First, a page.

PLATFORM

Splunking Your *.conf Files: How to Audit Configuration Changes Like a Boss

Note: This feature is now available in the Splunk Enterprise Fall 2021 BETA.

For years customers have leveraged the power of Splunk configuration files to customize their environments with flexibility and precision. And for years, we’ve enabled admins to customize things like system settings, deployment configurations, knowledge objects and saved searches to their hearts’ content.

Unfortunately a side effect of this was that multiple team members could change underlying .conf files and forget that those changes ever occurred. Add up the myriad of configuration changes that can happen every day and you might encounter realities that are different than expected for any number of reasons.

These changes have never been natively tracked within Splunk, leading to confused team members and befuddled customer support reps. Don’t you wish there was a way to track .conf file changes?

In the Splunk Enterprise Fall 2021 Beta (interested customers can apply here), users have access to a new internal index for configuration file changes called “_configaudit”. The log files come from configuration_change.log which include .conf file changes related to the creation, updating, and deletion of .conf files in the monitored file paths.

Use Case #1: See Config File Changes in a Simple Table View

A simple table view with the following query can provide a fast way for users to understand what types of file paths, stanzas, and properties are changing within an environment:
 

index=_configaudit sourcetype="splunk_configuration_change" data.path=*server.conf
| spath output=modtime data.modtime,
| spath output=path data.path,
| spath output=stanza data.changes{}.stanza,
| spath output=name data.changes{}.properties{}.name,
| spath output=new_value data.changes{}.properties{}.new_value,
| spath output=old_value data.changes{}.properties{}.old_value,
| table modtime path name prop_name new_value old_value



Use Case #2: See Saved Search Changes

Below, you can see an example of how local configuration changes made in the UI are seamlessly translated to the underlying configuration files. Thus, a user changing the configuration settings with an existing alert can find these changes logged in the “_configaudit” index.

  1. In the “Search & Reporting” App, navigate to the “Alerts” tab and on an existing alert click Edit > Edit Alert.



  2. In the “Frequency dropdown” section, change Run every day to Run every month



  3. Change the Expires 72 hours option to Expires 56 hours.



  4. Change the “Trigger Conditions” section from is greater than 14 to is greater than 23.



  5. Click Save.

  6. Navigate to the “Search” tab and execute the following search: index= “_configaudit” sourcetype=”splunk_configuration_change” data.path = “*savedsearches.conf”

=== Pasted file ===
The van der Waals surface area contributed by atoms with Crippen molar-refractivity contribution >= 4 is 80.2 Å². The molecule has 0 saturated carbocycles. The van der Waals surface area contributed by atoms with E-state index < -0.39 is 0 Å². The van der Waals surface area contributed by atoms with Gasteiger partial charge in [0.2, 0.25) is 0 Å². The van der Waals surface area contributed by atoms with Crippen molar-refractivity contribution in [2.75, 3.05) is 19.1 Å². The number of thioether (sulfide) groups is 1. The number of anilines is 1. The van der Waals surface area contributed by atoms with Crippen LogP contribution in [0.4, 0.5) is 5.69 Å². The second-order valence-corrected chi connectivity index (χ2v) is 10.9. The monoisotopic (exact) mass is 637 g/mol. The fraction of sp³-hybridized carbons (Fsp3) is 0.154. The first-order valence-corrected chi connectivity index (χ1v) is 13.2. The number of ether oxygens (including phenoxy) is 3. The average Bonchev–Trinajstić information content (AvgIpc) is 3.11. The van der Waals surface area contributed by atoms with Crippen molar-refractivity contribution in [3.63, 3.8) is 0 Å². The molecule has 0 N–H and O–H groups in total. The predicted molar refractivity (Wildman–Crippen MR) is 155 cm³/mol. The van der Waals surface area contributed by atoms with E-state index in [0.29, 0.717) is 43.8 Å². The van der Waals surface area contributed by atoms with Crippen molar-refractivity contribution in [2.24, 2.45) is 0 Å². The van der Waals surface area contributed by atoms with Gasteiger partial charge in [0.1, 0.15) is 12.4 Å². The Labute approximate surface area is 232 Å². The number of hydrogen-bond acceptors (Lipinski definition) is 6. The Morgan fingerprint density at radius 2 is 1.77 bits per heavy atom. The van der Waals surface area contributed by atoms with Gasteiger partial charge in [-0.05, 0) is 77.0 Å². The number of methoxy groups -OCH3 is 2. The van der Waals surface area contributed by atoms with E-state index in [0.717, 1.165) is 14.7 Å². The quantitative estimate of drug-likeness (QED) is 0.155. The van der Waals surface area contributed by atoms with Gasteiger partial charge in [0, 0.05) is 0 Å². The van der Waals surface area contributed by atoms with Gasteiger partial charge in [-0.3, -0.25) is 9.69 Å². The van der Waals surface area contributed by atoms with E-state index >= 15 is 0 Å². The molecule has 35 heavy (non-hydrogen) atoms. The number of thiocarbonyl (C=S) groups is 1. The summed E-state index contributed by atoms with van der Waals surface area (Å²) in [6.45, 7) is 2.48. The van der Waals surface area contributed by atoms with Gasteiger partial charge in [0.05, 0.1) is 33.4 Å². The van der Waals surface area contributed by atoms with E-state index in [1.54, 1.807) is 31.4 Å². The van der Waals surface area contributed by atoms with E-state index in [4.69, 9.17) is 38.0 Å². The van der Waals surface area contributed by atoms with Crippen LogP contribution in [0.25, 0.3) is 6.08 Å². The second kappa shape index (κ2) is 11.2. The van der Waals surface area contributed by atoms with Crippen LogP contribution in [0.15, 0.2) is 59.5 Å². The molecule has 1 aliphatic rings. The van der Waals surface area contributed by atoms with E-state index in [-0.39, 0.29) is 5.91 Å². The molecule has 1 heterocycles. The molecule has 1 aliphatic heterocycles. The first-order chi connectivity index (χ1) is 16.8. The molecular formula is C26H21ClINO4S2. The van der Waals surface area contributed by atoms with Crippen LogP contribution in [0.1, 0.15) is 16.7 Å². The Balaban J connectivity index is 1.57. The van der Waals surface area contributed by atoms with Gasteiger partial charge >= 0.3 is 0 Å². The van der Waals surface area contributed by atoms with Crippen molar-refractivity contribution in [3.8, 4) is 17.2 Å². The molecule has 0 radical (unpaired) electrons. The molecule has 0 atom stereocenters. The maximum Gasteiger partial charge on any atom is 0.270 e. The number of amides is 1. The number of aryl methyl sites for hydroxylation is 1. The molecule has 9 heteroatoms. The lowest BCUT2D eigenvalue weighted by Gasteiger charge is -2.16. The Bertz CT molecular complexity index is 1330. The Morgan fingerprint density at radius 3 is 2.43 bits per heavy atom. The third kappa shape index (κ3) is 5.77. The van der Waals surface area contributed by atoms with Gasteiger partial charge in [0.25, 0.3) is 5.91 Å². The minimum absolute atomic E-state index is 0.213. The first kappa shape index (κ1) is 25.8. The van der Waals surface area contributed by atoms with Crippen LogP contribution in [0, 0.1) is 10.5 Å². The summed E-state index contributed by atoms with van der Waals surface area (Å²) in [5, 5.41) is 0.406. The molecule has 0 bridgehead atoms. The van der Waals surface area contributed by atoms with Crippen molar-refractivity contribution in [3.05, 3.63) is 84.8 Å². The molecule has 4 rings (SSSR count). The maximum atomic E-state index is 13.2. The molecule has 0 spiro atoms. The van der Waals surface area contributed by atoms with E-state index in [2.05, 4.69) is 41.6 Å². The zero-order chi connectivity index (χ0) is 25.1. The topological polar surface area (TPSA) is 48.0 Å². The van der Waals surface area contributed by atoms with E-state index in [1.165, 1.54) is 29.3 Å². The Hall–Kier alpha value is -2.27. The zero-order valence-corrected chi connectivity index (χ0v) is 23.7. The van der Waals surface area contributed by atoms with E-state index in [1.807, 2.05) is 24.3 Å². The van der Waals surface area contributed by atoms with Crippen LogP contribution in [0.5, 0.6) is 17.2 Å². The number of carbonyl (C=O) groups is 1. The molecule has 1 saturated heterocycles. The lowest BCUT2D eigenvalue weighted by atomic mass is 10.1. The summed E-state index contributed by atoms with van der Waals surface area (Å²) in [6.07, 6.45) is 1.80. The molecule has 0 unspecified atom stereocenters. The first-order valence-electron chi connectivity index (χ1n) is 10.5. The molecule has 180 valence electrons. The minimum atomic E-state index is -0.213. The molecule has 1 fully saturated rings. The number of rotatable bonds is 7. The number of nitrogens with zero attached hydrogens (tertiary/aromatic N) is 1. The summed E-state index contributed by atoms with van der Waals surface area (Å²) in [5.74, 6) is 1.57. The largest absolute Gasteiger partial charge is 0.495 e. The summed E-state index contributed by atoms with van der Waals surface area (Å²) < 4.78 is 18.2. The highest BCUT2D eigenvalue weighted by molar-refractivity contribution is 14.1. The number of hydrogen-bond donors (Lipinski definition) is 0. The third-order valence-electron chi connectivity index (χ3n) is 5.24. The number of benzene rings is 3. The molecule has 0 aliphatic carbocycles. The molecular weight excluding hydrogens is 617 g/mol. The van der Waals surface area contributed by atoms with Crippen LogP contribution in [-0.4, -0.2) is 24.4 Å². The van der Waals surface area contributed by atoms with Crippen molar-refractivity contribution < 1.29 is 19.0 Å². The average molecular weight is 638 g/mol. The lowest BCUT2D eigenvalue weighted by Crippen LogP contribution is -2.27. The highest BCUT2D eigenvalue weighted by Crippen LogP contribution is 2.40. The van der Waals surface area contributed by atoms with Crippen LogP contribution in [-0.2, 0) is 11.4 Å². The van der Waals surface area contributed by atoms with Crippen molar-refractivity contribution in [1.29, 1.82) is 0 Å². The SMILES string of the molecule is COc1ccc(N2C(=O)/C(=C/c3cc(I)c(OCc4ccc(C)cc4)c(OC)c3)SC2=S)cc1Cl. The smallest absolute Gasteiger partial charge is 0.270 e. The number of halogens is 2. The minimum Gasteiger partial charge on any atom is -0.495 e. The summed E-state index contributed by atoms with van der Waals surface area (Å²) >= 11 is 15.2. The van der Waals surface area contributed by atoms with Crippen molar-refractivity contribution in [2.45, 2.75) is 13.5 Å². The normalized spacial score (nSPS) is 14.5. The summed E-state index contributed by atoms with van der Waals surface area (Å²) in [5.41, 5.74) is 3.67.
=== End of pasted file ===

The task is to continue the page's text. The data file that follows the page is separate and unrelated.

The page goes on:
7. In your latest search result, expand the “changes” and “properties” sections to see the new and old values of your alert configurations.


    Note:
    UI changes don’t always map 1-to-1 with .conf file changes. For example a change of certain alert values to 24 hours may show up as null (instead of 24h) in the corresponding .conf file since it is interpreted as a default value in the filesystem. However, the .conf files changes themselves will always show up exactly as they changed in the _configaudit index.
     

Use Case #3: See Previous Troubleshooting Attempts

Lastly, this new feature can be used to diagnose previous troubleshooting sessions. For example, a common troubleshooting tactic in the case of a blocked queue is to increase the queue size under indexes.conf. Although this may solve for a symptom in the short term, the actual root cause of the problem may still be lurking in the background. When the larger issue still manifests via new symptoms later on, a deeper investigation usually takes place. At this point, it’s important for the admin or support representative to know what settings were previously tinkered with before. With Splunk’s new config change audit feature, it’s easy for admins or support reps to look back and understand if queue size settings were previously manipulated, and better yet, what queue size values were specifically attempted. 


This same use case can be extended to a whole host of other configuration values like timeouts and concurrency limits just to name a few.

That’s all folks! We can’t wait for our customers to start leveraging the configuration change audit feature today. Please do leave any feedback or suggestions under “Enterprise Administration - Internal Logs” in the Splunk Ideas Portal.

Sign up for the BETA to:

Felix Jiang
Posted by

Felix Jiang

Felix is a Senior Product Manager for Splunk Enterprise with a focus on creating seamless and efficient user experiences for deployment administration. He's passionate about building new capabilities from the ground-up, and working closely with customers. In his free time Felix enjoys golf, frolf (look it up!) and the occasional Japanese whiskey.

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